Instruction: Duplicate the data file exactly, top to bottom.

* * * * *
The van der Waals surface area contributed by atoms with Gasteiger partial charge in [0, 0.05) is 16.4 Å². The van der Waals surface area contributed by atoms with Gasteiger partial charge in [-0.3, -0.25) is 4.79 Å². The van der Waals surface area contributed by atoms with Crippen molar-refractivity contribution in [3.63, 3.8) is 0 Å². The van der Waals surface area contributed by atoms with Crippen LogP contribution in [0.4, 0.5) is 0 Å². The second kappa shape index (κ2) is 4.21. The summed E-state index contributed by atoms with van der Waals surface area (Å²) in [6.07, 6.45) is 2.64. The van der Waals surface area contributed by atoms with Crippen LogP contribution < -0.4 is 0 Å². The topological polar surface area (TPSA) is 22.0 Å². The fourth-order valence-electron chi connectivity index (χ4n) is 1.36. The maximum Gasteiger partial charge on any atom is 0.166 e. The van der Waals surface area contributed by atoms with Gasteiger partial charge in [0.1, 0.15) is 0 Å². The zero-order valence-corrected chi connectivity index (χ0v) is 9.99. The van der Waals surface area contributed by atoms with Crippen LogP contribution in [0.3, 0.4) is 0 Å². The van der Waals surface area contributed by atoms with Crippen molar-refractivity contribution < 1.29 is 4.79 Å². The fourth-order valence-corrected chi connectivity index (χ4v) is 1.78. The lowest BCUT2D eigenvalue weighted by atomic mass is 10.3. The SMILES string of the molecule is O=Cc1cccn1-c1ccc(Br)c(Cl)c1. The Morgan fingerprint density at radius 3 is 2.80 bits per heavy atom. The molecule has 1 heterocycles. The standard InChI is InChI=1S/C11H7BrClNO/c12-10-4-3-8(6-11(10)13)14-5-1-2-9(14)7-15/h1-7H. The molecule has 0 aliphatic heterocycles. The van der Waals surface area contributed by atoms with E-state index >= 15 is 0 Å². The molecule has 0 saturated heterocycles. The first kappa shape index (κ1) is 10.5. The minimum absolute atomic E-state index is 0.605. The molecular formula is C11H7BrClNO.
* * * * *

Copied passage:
The van der Waals surface area contributed by atoms with Gasteiger partial charge in [0, 0.05) is 16.4 Å². The van der Waals surface area contributed by atoms with Gasteiger partial charge in [-0.3, -0.25) is 4.79 Å². The van der Waals surface area contributed by atoms with Crippen molar-refractivity contribution in [3.63, 3.8) is 0 Å². The van der Waals surface area contributed by atoms with Crippen LogP contribution in [0.4, 0.5) is 0 Å². The second kappa shape index (κ2) is 4.21. The summed E-state index contributed by atoms with van der Waals surface area (Å²) in [6.07, 6.45) is 2.64. The van der Waals surface area contributed by atoms with Crippen LogP contribution < -0.4 is 0 Å². The topological polar surface area (TPSA) is 22.0 Å². The fourth-order valence-electron chi connectivity index (χ4n) is 1.36. The maximum Gasteiger partial charge on any atom is 0.166 e. The van der Waals surface area contributed by atoms with Gasteiger partial charge in [0.1, 0.15) is 0 Å². The zero-order valence-corrected chi connectivity index (χ0v) is 9.99. The van der Waals surface area contributed by atoms with Crippen LogP contribution in [0.3, 0.4) is 0 Å². The van der Waals surface area contributed by atoms with Crippen molar-refractivity contribution < 1.29 is 4.79 Å². The fourth-order valence-corrected chi connectivity index (χ4v) is 1.78. The lowest BCUT2D eigenvalue weighted by atomic mass is 10.3. The SMILES string of the molecule is O=Cc1cccn1-c1ccc(Br)c(Cl)c1. The Morgan fingerprint density at radius 3 is 2.80 bits per heavy atom. The molecule has 1 heterocycles. The standard InChI is InChI=1S/C11H7BrClNO/c12-10-4-3-8(6-11(10)13)14-5-1-2-9(14)7-15/h1-7H. The molecule has 0 aliphatic heterocycles. The van der Waals surface area contributed by atoms with E-state index >= 15 is 0 Å². The molecule has 0 saturated heterocycles. The first kappa shape index (κ1) is 10.5. The minimum absolute atomic E-state index is 0.605. The molecular formula is C11H7BrClNO.